Once more I have come out to Independence to celebrate Christmas with my family. We are back among old friends and neighbors around our own fireside. . . . Let us not on this Christmas, in our enjoyment of the abundance with which Providence has endowed us, forget those who, because of the cruelty of war, have no shelter–those multitudes for whom, in the phrase of historic irony, there is no room in the inn.
In this blessed season, let not blind passion darken our counsels. We shall not solve a moral question by dodging it. We can scarcely hope to have a full Christmas if we turn a deaf ear to the suffering of even the least of Christ’s little ones.
Since returning home, I have been reading again in our family Bible some of the passages which foretold this night. It was that grand old seer Isaiah who prophesied in the Old Testament the sublime event which found fulfillment almost 2,000 years ago. Just as Isaiah foresaw the coming of Christ, so another battler for the Lord, St. Paul, summed up the law and the prophets in a glorification of love which he exalts even above both faith and hope.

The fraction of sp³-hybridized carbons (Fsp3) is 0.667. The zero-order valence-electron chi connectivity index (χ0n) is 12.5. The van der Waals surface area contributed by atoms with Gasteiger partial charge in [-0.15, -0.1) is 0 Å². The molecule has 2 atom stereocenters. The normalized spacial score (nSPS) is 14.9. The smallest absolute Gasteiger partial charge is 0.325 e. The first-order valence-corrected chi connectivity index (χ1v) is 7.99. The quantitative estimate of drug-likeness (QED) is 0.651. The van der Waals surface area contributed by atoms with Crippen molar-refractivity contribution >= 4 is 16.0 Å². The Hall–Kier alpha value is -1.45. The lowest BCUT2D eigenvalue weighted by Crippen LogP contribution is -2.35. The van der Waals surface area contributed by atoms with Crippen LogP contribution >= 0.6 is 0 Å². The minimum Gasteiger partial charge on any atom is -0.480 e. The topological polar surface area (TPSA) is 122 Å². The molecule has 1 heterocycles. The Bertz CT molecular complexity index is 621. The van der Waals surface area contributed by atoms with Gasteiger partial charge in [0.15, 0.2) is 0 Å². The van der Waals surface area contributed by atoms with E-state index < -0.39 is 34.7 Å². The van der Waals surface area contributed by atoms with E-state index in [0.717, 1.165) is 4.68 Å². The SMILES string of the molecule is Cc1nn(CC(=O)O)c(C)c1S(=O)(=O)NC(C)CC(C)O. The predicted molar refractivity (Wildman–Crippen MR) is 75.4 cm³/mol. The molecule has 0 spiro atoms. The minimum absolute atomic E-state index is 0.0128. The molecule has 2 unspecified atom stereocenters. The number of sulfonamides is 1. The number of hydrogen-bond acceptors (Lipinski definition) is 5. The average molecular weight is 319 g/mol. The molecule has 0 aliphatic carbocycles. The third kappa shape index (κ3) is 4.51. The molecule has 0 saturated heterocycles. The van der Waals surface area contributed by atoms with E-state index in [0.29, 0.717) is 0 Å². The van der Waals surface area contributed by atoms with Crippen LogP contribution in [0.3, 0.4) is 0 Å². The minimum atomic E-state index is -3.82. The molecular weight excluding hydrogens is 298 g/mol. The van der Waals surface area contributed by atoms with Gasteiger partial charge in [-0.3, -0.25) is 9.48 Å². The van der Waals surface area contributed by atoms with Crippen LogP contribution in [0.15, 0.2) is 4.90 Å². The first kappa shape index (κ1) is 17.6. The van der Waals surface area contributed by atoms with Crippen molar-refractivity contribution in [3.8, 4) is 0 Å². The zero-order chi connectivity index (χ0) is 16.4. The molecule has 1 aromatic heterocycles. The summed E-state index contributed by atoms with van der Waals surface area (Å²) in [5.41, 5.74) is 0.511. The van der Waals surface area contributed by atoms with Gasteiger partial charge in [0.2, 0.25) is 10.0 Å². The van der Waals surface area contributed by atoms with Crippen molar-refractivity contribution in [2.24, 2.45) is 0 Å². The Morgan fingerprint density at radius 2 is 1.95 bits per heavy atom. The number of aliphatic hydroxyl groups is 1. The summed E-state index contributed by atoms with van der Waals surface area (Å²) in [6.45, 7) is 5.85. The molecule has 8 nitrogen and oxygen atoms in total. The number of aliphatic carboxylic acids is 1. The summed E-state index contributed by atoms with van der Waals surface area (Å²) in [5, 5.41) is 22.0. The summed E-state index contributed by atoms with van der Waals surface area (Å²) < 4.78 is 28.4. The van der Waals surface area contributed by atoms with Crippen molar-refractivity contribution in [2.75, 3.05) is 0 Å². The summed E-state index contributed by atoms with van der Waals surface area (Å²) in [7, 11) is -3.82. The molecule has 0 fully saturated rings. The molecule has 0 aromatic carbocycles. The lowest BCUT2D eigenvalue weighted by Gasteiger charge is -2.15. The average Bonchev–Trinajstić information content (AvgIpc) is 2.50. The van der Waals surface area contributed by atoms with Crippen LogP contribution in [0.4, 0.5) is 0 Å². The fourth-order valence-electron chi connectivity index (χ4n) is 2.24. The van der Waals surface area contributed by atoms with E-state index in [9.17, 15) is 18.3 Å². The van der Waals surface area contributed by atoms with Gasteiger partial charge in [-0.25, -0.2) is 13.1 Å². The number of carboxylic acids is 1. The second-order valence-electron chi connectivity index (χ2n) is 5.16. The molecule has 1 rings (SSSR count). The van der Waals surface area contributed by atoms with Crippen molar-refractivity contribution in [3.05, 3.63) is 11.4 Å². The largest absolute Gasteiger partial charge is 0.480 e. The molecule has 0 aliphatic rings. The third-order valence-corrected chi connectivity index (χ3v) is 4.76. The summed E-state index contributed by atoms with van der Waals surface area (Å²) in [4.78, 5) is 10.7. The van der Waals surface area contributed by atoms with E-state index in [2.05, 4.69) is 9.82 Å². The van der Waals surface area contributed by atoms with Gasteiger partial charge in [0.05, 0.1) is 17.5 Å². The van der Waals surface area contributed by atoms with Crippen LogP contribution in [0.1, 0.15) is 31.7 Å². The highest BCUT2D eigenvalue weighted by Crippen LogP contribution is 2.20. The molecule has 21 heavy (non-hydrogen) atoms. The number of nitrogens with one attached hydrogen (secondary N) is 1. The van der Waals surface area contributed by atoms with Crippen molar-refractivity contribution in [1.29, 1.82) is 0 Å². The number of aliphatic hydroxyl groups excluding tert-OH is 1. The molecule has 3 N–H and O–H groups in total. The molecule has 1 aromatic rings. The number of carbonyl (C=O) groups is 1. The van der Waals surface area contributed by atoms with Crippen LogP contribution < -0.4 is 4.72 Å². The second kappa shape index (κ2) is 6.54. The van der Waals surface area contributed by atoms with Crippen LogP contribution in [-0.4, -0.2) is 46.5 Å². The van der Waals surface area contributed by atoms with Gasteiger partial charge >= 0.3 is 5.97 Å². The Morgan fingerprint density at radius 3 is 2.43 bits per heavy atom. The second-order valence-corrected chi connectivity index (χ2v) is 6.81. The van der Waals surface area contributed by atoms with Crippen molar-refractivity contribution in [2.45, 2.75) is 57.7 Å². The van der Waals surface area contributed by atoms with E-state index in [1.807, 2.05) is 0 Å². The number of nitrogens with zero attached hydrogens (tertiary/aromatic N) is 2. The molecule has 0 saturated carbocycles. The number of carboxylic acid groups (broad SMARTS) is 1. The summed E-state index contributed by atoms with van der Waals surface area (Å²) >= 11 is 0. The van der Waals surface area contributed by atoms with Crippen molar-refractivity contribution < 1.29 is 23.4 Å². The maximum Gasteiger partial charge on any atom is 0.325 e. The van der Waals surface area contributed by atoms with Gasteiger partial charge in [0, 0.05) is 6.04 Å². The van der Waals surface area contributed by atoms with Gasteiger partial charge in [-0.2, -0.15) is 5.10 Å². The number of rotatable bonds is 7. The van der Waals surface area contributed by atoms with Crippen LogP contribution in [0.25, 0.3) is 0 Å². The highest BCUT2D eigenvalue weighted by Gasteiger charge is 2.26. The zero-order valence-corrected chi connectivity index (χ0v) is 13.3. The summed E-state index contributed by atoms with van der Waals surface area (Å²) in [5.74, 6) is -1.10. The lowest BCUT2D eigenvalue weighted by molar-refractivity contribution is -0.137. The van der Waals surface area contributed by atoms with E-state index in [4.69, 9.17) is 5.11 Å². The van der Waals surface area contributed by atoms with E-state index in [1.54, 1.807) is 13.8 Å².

We miss the spirit of Christmas if we consider the Incarnation as an indistinct and doubtful, far-off event unrelated to our present problems. We miss the purport of Christ’s birth if we do not accept it as a living link which joins us together in spirit as children of the ever-living and true God. In love alone–the love of God and the love of man–will be found the solution of all the ills which afflict the world today. Slowly, sometimes painfully, but always with increasing purpose, emerges the great message of christianity: only with wisdom comes joy, and with greatness comes love.
In the spirit of the Christ Child–as little children with joy in our hearts and peace in our souls–let us, as a nation, dedicate ourselves anew to the love of our fellowmen. In such a dedication we shall find the message of the Child of Bethlehem, the real meaning of Christmas.
Taken from The American Patriot’s Almanac, compiled by William J. Bennett and John T.E. Cribb. Semicolon review here.